North York Borough Council keeps vacant seat in the family
- Jamie Moore was appointed to fill the vacant seat left by the resignation of her mother, Sandra Hinkle.
- Moore's husband, Councilman Doug Moore, cast the deciding vote for his wife to take the position.
The North York Borough Council filled its final vacancy Tuesday night by appointing a familiar face, causing the meeting to end in acrimony.
Four candidates were interviewed for the position, but none earned enough support to take a seat on the board after the initial round of nominations.
After some private discussion in an executive session closed to the public, the council appointed Jamie Moore to serve until the end of the year. Moore replaces her mother, Sandra Hinkle, on the council.
Hinkle officially resigned from the council Jan. 11, almost a month after a borough resident started a petition calling for her to step down over crass comments she made to him for filming a meeting.
Hinkle initially tendered her resignation Dec. 20 on the condition that Councilman Bill Jackson also step down. The council accepted her resignation three weeks later, after she dropped her demand.
Moore was the only candidate to receive more than two votes during the initial round of nominations. However, the 3-2 vote in favor of appointing her to the board did not constitute a majority of the six sitting members, after her husband, Councilman Doug Moore, abstained from casting a vote on her nomination.
John Elliott, the borough's solicitor, advised Council President Vivian Amsbacher that Jamie Moore needed four votes to take the seat, since her husband did not abstain from voting against the other three candidates.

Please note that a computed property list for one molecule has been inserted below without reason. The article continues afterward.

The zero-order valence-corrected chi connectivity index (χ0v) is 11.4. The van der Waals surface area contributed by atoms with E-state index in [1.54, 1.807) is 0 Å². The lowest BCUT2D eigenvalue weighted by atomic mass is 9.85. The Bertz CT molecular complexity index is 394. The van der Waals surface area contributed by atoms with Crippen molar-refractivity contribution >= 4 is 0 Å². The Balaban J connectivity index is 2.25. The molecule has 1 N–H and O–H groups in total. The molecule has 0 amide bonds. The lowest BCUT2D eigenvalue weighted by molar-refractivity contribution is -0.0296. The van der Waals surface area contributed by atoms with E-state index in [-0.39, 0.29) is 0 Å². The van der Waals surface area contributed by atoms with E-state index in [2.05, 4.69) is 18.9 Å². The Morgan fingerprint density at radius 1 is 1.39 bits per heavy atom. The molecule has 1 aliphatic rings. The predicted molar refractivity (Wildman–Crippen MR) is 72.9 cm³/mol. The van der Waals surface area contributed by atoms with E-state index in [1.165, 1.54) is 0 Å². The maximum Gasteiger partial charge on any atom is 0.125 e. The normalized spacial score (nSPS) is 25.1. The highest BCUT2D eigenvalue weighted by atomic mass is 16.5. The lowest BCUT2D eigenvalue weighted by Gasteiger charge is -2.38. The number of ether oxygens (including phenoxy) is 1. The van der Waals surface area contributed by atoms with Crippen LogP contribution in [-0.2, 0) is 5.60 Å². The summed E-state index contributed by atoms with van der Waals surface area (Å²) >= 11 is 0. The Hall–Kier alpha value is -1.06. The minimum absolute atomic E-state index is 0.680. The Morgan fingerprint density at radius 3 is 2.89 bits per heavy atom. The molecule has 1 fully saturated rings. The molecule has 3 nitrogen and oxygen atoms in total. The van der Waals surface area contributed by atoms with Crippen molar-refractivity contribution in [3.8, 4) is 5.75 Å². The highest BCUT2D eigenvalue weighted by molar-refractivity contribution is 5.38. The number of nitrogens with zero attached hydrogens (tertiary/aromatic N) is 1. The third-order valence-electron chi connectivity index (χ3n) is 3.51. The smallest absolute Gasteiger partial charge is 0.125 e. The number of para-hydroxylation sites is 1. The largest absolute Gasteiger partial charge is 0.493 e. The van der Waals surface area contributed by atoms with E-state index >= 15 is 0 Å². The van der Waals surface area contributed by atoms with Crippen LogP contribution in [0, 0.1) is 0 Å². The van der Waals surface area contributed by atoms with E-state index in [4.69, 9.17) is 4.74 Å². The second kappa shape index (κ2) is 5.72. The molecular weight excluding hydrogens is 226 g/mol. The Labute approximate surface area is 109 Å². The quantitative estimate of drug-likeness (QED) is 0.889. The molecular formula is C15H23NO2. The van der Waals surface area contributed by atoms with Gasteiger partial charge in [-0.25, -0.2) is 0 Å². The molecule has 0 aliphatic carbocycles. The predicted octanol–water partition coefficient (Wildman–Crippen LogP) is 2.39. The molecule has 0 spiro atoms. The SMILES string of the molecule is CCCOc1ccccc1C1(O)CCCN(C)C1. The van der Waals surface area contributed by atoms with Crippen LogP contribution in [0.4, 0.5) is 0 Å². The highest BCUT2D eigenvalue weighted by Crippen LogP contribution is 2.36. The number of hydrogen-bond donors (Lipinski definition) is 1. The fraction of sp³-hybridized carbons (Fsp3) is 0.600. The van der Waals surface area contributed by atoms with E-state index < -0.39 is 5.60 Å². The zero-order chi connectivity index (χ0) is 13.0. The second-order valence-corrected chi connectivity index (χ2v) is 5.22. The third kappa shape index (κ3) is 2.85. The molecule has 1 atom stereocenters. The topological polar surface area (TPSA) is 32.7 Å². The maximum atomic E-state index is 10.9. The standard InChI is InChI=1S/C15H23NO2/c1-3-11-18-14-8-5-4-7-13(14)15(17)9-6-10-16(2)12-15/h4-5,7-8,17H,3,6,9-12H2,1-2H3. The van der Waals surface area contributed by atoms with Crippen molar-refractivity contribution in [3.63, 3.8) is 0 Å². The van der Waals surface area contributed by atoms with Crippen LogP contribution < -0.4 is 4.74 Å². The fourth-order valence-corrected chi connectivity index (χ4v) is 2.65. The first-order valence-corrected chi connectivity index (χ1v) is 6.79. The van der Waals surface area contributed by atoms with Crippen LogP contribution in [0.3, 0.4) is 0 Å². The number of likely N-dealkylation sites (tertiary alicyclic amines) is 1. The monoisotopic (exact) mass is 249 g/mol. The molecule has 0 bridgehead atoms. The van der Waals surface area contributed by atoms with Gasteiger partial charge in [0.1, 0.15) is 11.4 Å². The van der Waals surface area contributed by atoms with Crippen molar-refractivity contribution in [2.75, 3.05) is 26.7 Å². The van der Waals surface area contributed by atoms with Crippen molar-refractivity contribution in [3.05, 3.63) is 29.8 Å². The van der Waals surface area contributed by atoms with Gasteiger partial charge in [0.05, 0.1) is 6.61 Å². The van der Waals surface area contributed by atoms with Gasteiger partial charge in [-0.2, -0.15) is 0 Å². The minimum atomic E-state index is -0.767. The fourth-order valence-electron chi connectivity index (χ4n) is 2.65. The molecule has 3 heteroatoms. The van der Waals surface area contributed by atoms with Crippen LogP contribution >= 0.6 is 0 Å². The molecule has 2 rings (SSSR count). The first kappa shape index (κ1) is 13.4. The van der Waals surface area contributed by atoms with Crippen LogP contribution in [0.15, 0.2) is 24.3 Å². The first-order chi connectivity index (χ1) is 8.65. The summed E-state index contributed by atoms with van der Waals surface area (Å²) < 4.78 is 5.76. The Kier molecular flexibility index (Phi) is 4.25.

After Jamie Moore’s first nomination failed, the six-member council voted on each of the other three candidates, though all failed to reach a majority, with four votes against.
“Doug’s reputation and credibility leaped about 1,000 percent in my eyes by abstaining from that vote, because that’s a direct conflict of interest and everybody sitting here knows it,” North York Mayor Jerry Duncan said. “Whether it’s politically correct or not, what he did was the right thing.”
However, that was before the second round of nominations.
Unsure of how to resolve the vacancy after all four nominations were rejected, the council exited the room for a 10-minute executive session to discuss options.
When two council members returned before the others, it was clear they had made a decision.
“They’re voting her in,” Jackson said. “[It] doesn’t matter what we say.”
Re-vote: The council reconvened its meeting and again nominated Jamie Moore to fill the vacancy.
This time — along with Amspacher and council members Chris Kaltreider and Dana A’Hearn — Doug Moore voted in favor of his wife, putting her on the council.
Rick Shank, a former borough councilman and mayor who was one of the four candidates nominated Tuesday, said Doug Moore should not have been able to vote for his wife, as he receives a financial gain from her serving on the council because of the $1,750 stipend council members receive.
Jamie Moore told the council and those in attendance that she would vote in the best interests of the borough, despite what others thought.
“I’m not going to side with just one person because we’re friends. That’s not how I work,” she said. “I’m not afraid to offend people, and you know that. I’m tired of the bickering and the circus-like behavior from everybody.”
Though her comments diffused some of the tension in the room, it was not enough for the mayor. Duncan, who had earlier praised Doug Moore for abstaining, walked out without administering the oath of office to Jamie Moore, leaving the solicitor to swear her in.
After the meeting, Jamie Moore said she hopes to be a calming presence to get the council back on track after months of bickering between members and the community.
“I’m tired of the shenanigans,” she said. “I lived here all my life. I was born and raised here, grew up on North Duke Street. I’ve watched the slow decline of the borough over 10 years, and I’m just fed up with it.”
She soon will have to turn her attention toward a re-election campaign. Her seat is one of five up for election this year.